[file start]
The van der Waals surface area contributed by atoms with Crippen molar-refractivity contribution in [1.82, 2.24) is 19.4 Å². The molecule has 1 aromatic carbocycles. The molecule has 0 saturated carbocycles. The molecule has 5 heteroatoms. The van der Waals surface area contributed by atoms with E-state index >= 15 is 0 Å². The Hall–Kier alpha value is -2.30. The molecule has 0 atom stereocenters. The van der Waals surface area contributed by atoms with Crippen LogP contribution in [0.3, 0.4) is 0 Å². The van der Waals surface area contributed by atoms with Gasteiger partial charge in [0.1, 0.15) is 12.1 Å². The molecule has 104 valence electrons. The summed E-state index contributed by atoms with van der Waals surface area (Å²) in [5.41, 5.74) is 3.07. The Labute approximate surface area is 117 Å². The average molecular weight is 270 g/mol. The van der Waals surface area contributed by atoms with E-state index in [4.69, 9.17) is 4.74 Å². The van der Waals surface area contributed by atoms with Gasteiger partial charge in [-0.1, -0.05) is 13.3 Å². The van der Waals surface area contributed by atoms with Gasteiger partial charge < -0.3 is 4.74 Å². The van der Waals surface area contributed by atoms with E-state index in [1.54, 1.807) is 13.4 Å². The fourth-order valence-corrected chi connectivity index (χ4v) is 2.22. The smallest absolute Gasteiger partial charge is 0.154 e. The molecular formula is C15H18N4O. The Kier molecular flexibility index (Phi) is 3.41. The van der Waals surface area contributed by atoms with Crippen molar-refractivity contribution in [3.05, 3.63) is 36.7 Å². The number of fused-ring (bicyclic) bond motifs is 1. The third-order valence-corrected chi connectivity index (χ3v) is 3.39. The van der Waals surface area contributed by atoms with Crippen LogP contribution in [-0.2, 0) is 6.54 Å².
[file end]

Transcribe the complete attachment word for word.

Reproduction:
The van der Waals surface area contributed by atoms with Crippen molar-refractivity contribution in [1.82, 2.24) is 19.4 Å². The molecule has 1 aromatic carbocycles. The molecule has 0 saturated carbocycles. The molecule has 5 heteroatoms. The van der Waals surface area contributed by atoms with E-state index >= 15 is 0 Å². The Hall–Kier alpha value is -2.30. The molecule has 0 atom stereocenters. The van der Waals surface area contributed by atoms with Crippen LogP contribution in [0.3, 0.4) is 0 Å². The van der Waals surface area contributed by atoms with Gasteiger partial charge in [0.1, 0.15) is 12.1 Å². The molecule has 104 valence electrons. The summed E-state index contributed by atoms with van der Waals surface area (Å²) in [5.41, 5.74) is 3.07. The Labute approximate surface area is 117 Å². The average molecular weight is 270 g/mol. The van der Waals surface area contributed by atoms with E-state index in [4.69, 9.17) is 4.74 Å². The van der Waals surface area contributed by atoms with Gasteiger partial charge in [-0.1, -0.05) is 13.3 Å². The van der Waals surface area contributed by atoms with Gasteiger partial charge < -0.3 is 4.74 Å². The van der Waals surface area contributed by atoms with E-state index in [1.54, 1.807) is 13.4 Å². The fourth-order valence-corrected chi connectivity index (χ4v) is 2.22. The smallest absolute Gasteiger partial charge is 0.154 e. The molecular formula is C15H18N4O. The Kier molecular flexibility index (Phi) is 3.41. The van der Waals surface area contributed by atoms with Crippen molar-refractivity contribution in [3.05, 3.63) is 36.7 Å². The number of fused-ring (bicyclic) bond motifs is 1. The third-order valence-corrected chi connectivity index (χ3v) is 3.39. The van der Waals surface area contributed by atoms with Crippen LogP contribution in [-0.2, 0) is 6.54 Å².